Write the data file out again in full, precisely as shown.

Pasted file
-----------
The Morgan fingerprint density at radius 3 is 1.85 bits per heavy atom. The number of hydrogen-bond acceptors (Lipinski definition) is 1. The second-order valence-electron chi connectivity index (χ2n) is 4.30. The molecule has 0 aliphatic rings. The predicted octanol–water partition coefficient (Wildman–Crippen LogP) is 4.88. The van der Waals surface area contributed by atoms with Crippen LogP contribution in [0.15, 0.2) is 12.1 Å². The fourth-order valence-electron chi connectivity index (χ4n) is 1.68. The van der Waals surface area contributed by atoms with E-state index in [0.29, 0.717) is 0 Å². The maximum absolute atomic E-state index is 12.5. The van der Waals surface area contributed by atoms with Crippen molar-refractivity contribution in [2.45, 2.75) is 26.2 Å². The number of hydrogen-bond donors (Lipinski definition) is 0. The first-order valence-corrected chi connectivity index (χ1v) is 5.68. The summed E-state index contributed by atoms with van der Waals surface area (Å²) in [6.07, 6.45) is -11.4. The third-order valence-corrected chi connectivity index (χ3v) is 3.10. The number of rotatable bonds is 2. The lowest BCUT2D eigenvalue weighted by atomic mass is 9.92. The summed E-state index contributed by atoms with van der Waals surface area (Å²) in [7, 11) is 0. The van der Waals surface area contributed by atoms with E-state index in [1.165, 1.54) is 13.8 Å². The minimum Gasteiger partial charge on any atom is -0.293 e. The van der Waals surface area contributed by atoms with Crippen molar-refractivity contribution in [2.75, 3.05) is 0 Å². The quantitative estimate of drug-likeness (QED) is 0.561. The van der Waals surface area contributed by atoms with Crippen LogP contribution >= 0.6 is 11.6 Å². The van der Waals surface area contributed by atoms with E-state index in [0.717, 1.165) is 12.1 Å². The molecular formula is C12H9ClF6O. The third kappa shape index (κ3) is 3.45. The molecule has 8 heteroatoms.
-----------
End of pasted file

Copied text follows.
The Morgan fingerprint density at radius 3 is 1.85 bits per heavy atom. The number of hydrogen-bond acceptors (Lipinski definition) is 1. The second-order valence-electron chi connectivity index (χ2n) is 4.30. The molecule has 0 aliphatic rings. The predicted octanol–water partition coefficient (Wildman–Crippen LogP) is 4.88. The van der Waals surface area contributed by atoms with Crippen LogP contribution in [0.15, 0.2) is 12.1 Å². The fourth-order valence-electron chi connectivity index (χ4n) is 1.68. The van der Waals surface area contributed by atoms with E-state index in [0.29, 0.717) is 0 Å². The maximum absolute atomic E-state index is 12.5. The van der Waals surface area contributed by atoms with Crippen molar-refractivity contribution in [2.45, 2.75) is 26.2 Å². The number of hydrogen-bond donors (Lipinski definition) is 0. The first-order valence-corrected chi connectivity index (χ1v) is 5.68. The summed E-state index contributed by atoms with van der Waals surface area (Å²) in [6.07, 6.45) is -11.4. The third-order valence-corrected chi connectivity index (χ3v) is 3.10. The number of rotatable bonds is 2. The lowest BCUT2D eigenvalue weighted by atomic mass is 9.92. The summed E-state index contributed by atoms with van der Waals surface area (Å²) in [7, 11) is 0. The van der Waals surface area contributed by atoms with E-state index in [1.165, 1.54) is 13.8 Å². The minimum Gasteiger partial charge on any atom is -0.293 e. The van der Waals surface area contributed by atoms with Crippen molar-refractivity contribution in [2.75, 3.05) is 0 Å². The quantitative estimate of drug-likeness (QED) is 0.561. The van der Waals surface area contributed by atoms with Crippen LogP contribution >= 0.6 is 11.6 Å². The van der Waals surface area contributed by atoms with E-state index in [0.717, 1.165) is 12.1 Å². The molecular formula is C12H9ClF6O. The third kappa shape index (κ3) is 3.45. The molecule has 8 heteroatoms.